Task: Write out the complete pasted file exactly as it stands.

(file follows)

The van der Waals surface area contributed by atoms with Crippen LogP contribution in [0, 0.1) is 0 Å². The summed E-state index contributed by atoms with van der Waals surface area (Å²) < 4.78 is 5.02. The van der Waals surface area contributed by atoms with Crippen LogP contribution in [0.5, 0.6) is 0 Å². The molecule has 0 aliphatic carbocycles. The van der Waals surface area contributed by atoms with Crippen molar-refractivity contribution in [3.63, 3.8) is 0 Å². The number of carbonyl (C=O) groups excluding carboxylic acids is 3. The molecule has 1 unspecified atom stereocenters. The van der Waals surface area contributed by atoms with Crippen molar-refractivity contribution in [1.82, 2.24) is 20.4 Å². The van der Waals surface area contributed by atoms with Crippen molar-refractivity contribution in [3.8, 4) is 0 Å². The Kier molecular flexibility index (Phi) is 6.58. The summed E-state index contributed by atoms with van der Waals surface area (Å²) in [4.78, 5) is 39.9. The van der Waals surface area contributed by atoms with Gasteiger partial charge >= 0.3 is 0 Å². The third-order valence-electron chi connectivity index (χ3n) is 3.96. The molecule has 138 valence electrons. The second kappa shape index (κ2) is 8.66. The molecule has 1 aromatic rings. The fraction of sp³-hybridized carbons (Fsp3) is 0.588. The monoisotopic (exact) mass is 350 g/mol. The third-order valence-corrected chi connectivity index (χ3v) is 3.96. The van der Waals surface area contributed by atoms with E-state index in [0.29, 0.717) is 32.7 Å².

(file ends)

The van der Waals surface area contributed by atoms with Crippen LogP contribution in [0, 0.1) is 0 Å². The summed E-state index contributed by atoms with van der Waals surface area (Å²) < 4.78 is 5.02. The van der Waals surface area contributed by atoms with Crippen LogP contribution in [0.5, 0.6) is 0 Å². The molecule has 0 aliphatic carbocycles. The van der Waals surface area contributed by atoms with Crippen molar-refractivity contribution in [3.63, 3.8) is 0 Å². The number of carbonyl (C=O) groups excluding carboxylic acids is 3. The molecule has 1 unspecified atom stereocenters. The van der Waals surface area contributed by atoms with Crippen molar-refractivity contribution in [1.82, 2.24) is 20.4 Å². The van der Waals surface area contributed by atoms with Crippen molar-refractivity contribution in [3.8, 4) is 0 Å². The Kier molecular flexibility index (Phi) is 6.58. The summed E-state index contributed by atoms with van der Waals surface area (Å²) in [4.78, 5) is 39.9. The van der Waals surface area contributed by atoms with Gasteiger partial charge >= 0.3 is 0 Å². The third-order valence-electron chi connectivity index (χ3n) is 3.96. The molecule has 138 valence electrons. The second kappa shape index (κ2) is 8.66. The molecule has 1 aromatic rings. The fraction of sp³-hybridized carbons (Fsp3) is 0.588. The monoisotopic (exact) mass is 350 g/mol. The third-order valence-corrected chi connectivity index (χ3v) is 3.96. The van der Waals surface area contributed by atoms with E-state index in [0.29, 0.717) is 32.7 Å².